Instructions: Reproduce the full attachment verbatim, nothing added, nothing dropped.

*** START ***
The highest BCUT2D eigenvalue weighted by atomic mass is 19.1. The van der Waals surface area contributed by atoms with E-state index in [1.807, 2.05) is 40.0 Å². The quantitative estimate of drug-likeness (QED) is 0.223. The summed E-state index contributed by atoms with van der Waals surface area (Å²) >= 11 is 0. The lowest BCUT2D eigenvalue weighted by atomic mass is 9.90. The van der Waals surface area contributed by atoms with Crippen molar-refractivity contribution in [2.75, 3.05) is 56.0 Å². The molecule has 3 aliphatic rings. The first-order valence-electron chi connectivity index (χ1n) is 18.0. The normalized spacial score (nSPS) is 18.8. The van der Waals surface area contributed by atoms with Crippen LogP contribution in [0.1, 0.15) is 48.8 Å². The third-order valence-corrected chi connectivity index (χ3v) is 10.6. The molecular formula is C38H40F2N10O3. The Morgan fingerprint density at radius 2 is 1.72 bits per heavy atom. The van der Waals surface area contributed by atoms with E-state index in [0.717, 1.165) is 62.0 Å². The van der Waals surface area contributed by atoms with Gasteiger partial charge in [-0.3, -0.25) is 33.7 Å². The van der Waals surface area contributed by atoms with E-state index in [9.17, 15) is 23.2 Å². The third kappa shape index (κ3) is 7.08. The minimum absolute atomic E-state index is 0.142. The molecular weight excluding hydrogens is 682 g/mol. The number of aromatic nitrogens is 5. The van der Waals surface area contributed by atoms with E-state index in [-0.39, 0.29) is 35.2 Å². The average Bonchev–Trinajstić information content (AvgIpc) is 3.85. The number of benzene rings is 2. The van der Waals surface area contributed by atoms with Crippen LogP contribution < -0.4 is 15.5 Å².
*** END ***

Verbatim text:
The highest BCUT2D eigenvalue weighted by atomic mass is 19.1. The van der Waals surface area contributed by atoms with E-state index in [1.807, 2.05) is 40.0 Å². The quantitative estimate of drug-likeness (QED) is 0.223. The summed E-state index contributed by atoms with van der Waals surface area (Å²) >= 11 is 0. The lowest BCUT2D eigenvalue weighted by atomic mass is 9.90. The van der Waals surface area contributed by atoms with Crippen molar-refractivity contribution in [2.75, 3.05) is 56.0 Å². The molecule has 3 aliphatic rings. The first-order valence-electron chi connectivity index (χ1n) is 18.0. The normalized spacial score (nSPS) is 18.8. The van der Waals surface area contributed by atoms with Crippen LogP contribution in [0.1, 0.15) is 48.8 Å². The third-order valence-corrected chi connectivity index (χ3v) is 10.6. The molecular formula is C38H40F2N10O3. The Morgan fingerprint density at radius 2 is 1.72 bits per heavy atom. The van der Waals surface area contributed by atoms with E-state index in [0.717, 1.165) is 62.0 Å². The van der Waals surface area contributed by atoms with Gasteiger partial charge in [-0.3, -0.25) is 33.7 Å². The van der Waals surface area contributed by atoms with E-state index in [9.17, 15) is 23.2 Å². The third kappa shape index (κ3) is 7.08. The minimum absolute atomic E-state index is 0.142. The molecular weight excluding hydrogens is 682 g/mol. The number of aromatic nitrogens is 5. The van der Waals surface area contributed by atoms with E-state index in [-0.39, 0.29) is 35.2 Å². The average Bonchev–Trinajstić information content (AvgIpc) is 3.85. The number of benzene rings is 2. The van der Waals surface area contributed by atoms with Crippen LogP contribution < -0.4 is 15.5 Å².